Senate approves prof. Marcin Wiącek as new human rights commissioner
Professor Marcin Wiącek has been appointed Poland's new Commissioner for Human Rights. His candidacy was approved on Wednesday by the upper house of parliament, the Senate. 98 senators took part in the vote, 93 were in favour of the candidate, no one was against, 5 abstained. His 5-year term will begin once he has taken the oath of office.
After months of attempts, Poland's parliament finally managed to approve a successor to current Commissioner for Human Rights Adam Bodnar. He will be replaced by professor Marcin Wiącek, who on Wednesday was approved by the upper house, the Senate.
In the vote, 93 out of 98 votes were in favour of the candidate, no one was against, and 5 senators abstained.
Lawyer and Warsaw University professor has already lost one bid to become commissioner. In the previous, fifth, attempt by the parliament to choose Bodnar's replacement, Wiącek was rejected by the lower house. His opponent backed by the ruling PiS party, senator Lidia Staroń, was approved by the Sejm, but later rejected by the upper house.
This time, Wiącek enjoyed support of all parliamentary clubs and was likely to be approved by both houses of parliament and become the new ombudsman.
After a ruling by the Constitutional Tribunal, saying the rule allowing the commissioner to remain in office until a successor is chosen was unconstitutional, Adam Bodnar had to leave office by July 15.
Professor Marcin Wiącek will begin his 5-year term once he has taken the oath of office.
"Disciplinary Chamber should suspend operations"
Professor Wiącek told reporters that he felt proud that the "agreement on the new RPO has been reached over his candidacy".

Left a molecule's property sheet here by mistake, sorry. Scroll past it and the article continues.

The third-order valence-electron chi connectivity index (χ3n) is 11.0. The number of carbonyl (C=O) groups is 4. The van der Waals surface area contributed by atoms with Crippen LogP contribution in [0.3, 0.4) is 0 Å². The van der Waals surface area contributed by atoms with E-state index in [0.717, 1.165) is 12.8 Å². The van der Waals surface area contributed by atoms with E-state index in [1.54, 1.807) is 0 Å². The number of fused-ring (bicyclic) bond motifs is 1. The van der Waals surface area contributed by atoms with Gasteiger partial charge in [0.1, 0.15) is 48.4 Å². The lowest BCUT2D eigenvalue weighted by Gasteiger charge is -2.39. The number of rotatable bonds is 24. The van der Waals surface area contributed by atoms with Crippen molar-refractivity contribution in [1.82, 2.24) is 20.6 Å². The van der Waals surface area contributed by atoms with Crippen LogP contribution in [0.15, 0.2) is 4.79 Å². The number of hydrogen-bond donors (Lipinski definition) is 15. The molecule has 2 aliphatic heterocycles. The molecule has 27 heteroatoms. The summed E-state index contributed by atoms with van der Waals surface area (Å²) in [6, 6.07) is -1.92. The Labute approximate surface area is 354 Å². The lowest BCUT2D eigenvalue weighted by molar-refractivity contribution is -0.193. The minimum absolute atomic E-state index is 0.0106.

"I pledge, regardless of given circumstances, to help any citizen, person and human, who for any reason feels that their freedoms or rights are being violated," he added.
Wiącek was also asked about the relation between Polish and EU laws. "It seems that in terms of the relation between the EU and the constitutional law the state does not provide the best example to the citizens. For dialogue and agreement should first and foremost help to settle disputes, rather than launching court proceedings," said the new human rights commissioner.
One of the questions pertained to the future of the Supreme Court's Disciplinary Chamber. On July 15, the Court of Justice of the European Union ruled that the system of disciplining judges in Poland was at odds with the European Union law.
"In my opinion, urgent steps must be taken to execute the ruling of the Court of Justice of the European Union from July 15. Until this ruling has been executed, in order to safeguard legal security, the Disciplinary Chamber should suspend its operations," prof. Wiącek said.
Źródło: TVN24 News in English, PAP
Źródło zdjęcia głównego: PAP/Marcin Obara